• You can eat them when you’re done and claim world domination. In my opinion, no fish tastes better. • The only disappointing thing is that they didn’t jump like sailfish, peacock bass, or Alaskan rainbow trout.
Tuna North, South, East, and West So you want get in on the tuna deal, and don’t want to venture to Panama? No matter where you live in North America, there are options off the nearest coast. Here are some of the best:
North: Prince Edward Island, Bluefin This idyllic island off New Brunswick and Nova Scotia is where the true giants live, and your chances of catching a grander aren’t unreasonable. When you’re tired of winching on them you can hand-feed tuna that weigh three or four times as much as you.
South: Venice, Louisiana, Yellowfin Less than two hours south of New Orleans, at the end of the road, lives one of the most storied and diverse fisheries anywhere. You can chase quality largemouth bass and trophy redfish in the marsh or head out to the rigs and humps to chase sweet-tasting yellowfin tuna.
East: Beachfront, False Albacore One of the greatest entry points to light tackle or fly fishing in the salt is the albie, and fortunately for East Coast anglers, you can catch them along almost the whole length of I-95. No boat required—though getting out in one certainly doesn’t hurt.
Southwest: California Long-Range, Bluefin Lots of my West Coast friends, including some of the fishiest and most well-traveled dudes I know, take long-range trips out of San Diego for everything from day trips up to three weeks of hardcore angling. This is party boat fishing taken to the extreme. This bluefin population is healthy and even ventures closer to shore on occasion.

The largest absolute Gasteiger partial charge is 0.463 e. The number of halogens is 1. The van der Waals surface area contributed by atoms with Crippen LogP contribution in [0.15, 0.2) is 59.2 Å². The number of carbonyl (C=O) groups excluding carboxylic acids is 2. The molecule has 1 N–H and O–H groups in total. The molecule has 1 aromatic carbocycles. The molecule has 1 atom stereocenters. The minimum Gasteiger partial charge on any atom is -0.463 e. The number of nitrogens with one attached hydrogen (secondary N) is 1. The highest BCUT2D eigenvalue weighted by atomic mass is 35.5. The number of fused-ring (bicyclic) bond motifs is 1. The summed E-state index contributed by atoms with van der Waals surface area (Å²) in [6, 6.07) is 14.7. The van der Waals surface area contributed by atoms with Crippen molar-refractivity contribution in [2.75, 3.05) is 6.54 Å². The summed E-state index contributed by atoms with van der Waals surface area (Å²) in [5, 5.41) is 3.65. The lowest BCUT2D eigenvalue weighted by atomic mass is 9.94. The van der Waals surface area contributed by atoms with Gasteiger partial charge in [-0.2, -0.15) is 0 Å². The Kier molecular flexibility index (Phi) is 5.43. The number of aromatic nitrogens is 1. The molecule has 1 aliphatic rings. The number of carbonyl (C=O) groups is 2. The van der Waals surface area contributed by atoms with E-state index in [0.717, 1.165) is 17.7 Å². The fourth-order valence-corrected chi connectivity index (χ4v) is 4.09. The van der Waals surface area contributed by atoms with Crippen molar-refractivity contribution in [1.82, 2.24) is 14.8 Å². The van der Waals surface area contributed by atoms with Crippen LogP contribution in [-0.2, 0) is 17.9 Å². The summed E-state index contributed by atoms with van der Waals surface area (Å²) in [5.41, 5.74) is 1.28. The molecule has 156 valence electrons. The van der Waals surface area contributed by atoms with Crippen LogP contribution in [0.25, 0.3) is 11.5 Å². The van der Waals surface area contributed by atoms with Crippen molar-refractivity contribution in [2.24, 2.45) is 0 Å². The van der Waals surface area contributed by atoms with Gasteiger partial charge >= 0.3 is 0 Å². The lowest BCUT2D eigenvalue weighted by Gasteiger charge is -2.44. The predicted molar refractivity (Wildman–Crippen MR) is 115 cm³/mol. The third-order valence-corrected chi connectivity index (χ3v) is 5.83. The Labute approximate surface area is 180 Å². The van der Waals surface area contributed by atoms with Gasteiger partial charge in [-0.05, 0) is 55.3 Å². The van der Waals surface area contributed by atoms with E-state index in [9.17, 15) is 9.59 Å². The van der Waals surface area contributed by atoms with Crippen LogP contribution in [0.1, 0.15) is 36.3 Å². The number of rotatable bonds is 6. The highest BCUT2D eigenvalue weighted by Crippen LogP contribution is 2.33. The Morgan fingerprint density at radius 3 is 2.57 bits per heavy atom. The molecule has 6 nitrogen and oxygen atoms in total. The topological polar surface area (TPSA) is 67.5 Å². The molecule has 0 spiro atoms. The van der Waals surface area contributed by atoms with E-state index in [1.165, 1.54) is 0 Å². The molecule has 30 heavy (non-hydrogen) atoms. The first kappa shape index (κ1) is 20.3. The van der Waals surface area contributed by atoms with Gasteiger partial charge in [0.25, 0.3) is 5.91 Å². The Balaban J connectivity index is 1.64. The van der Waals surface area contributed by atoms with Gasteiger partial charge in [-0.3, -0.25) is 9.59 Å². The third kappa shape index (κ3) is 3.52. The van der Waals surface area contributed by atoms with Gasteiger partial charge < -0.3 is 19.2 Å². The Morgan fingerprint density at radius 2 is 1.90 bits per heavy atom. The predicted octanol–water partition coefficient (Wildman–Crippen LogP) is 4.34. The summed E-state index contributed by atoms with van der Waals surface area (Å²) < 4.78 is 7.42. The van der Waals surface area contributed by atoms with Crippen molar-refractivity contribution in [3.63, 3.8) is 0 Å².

Northwest: Washington, Albacore Dozens of trips per day head out of Westport and other marinas along Washington and Oregon, headed 20 to 50 miles offshore for jam-packed albacore fishing. These smaller tuna are plentiful, strong, and delicious.
Three Tuna Poppers to Try Rapala X-Rap Magnum Xplode: Rapala’s legendary quality meets the salt in this cup-mouthed giant (go for the 6 ¾-inch model if bait is big, 5 ¼ if they’re feeding on smaller prey). It comes in great colors replicating common forage including sardines, mullet, and flying fish.
Yo-Zuri Mag Popper: This was my gateway drug to tuna addiction. It has a weight transfer system that allows you to cast a mile in any direction.
K-Lures: My friend Kermett Adams in California made me some indestructible lures for chasing Amazonian peacock bass, and when I asked for tuna poppers he was up to the task. He can even customize them with your logo or name so Charlie the Tuna knows who’s knocking.
Three More Things You May Need Deck shoes: If you’re running around the boat trying to keep up with a hard-charging fish, bare feet will not only be slippery but may also get stubbed on cleats and other accessories. Protect your toes.
Sun gloves: Not necessarily for the sun, (although they help there, too) but to keep your hands from blistering up during a day of hard casting and winding.
Good laundry detergent: When you put a gaff through a tuna’s head or side and blood starts spurting, you don’t want to be wearing your Sunday best. You will want to wash up good after a day or two of this sweaty, slimy, enthralling work.